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Image credit: AP Photo/Jeff Chiu

Apple bans Facebook from running internal iOS apps following data misuse

Facebook's VPN-based research app was the main offender.
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AP Photo/Jeff Chiu

Apple isn't taking chances just because Facebook is shutting down the iOS version of its controversial research app. The company told Recode in a statement that it was revoking the enterprise certificates Facebook had been using to distribute the software outside of the App Store. The social network's use of business certificates to distribute apps to non-employees was a "clear breach" of its agreement with Apple, a spokesperson said. However, while the pay-for-user-data app was the main offender, the decision appears to have had broader consequences for Facebook -- numerous internal tools might not work.

A source for The Verge said that development versions of key Facebook iOS apps (including Messenger and Instagram) stopped working after Apple pulled the certificates. It also broke internal-use-only apps like ones for a food menu and transportation. This has reportedly become a "critical" issue, since the apps are flat-out broken.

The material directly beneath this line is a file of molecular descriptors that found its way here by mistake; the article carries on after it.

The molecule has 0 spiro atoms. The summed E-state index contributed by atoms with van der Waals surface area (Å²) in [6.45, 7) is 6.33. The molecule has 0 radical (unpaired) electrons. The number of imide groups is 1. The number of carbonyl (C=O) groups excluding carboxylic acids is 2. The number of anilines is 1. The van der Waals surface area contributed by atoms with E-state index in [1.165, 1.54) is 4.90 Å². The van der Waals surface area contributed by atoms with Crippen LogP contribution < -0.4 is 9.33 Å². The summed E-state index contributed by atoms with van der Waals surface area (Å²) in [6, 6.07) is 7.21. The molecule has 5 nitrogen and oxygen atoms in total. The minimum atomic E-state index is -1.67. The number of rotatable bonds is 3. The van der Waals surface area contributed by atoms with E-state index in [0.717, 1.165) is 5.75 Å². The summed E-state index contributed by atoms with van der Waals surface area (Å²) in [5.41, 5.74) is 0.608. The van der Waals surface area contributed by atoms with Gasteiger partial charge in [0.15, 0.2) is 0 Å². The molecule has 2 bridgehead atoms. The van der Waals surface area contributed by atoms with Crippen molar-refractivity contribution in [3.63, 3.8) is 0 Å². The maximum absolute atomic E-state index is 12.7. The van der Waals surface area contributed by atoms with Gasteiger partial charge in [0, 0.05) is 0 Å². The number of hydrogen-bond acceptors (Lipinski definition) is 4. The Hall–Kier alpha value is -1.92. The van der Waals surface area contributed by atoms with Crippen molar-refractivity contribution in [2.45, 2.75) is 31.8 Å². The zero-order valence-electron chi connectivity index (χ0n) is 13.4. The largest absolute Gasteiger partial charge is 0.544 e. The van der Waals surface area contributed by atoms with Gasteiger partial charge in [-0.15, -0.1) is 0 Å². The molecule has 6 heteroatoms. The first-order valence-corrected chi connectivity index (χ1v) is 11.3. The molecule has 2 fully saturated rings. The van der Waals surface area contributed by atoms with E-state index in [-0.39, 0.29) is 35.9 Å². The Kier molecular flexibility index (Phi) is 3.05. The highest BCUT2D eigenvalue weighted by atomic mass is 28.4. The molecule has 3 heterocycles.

Facebook has already defended the research program in spite of deciding to shut it down. It argued that the app wasn't secret given its obvious name and clear messaging when you signed up. It also downplayed the discovery that some users were teens, noting that "less than 5 percent" were teenagers and that all of them reportedly signed parental consent forms. It didn't, however, explain why it was using enterprise certificates to provide apps outside of Facebook.

Whatever the justifications, the move underscores tensions between the two companies. Apple has made privacy one of its central tenets, and chief exec Tim Cook blasted Facebook in 2018 for what he saw as poor privacy standards. Facebook's Mark Zuckerberg, meanwhile, shot back with assertions that Cook wasn't telling the truth. Things only got worse later in the year when Apple got Facebook to pull the VPN client that would later become its disputed research tool. The two aren't strictly enemies, but pulling enterprise certificates isn't about to help them patch things up.

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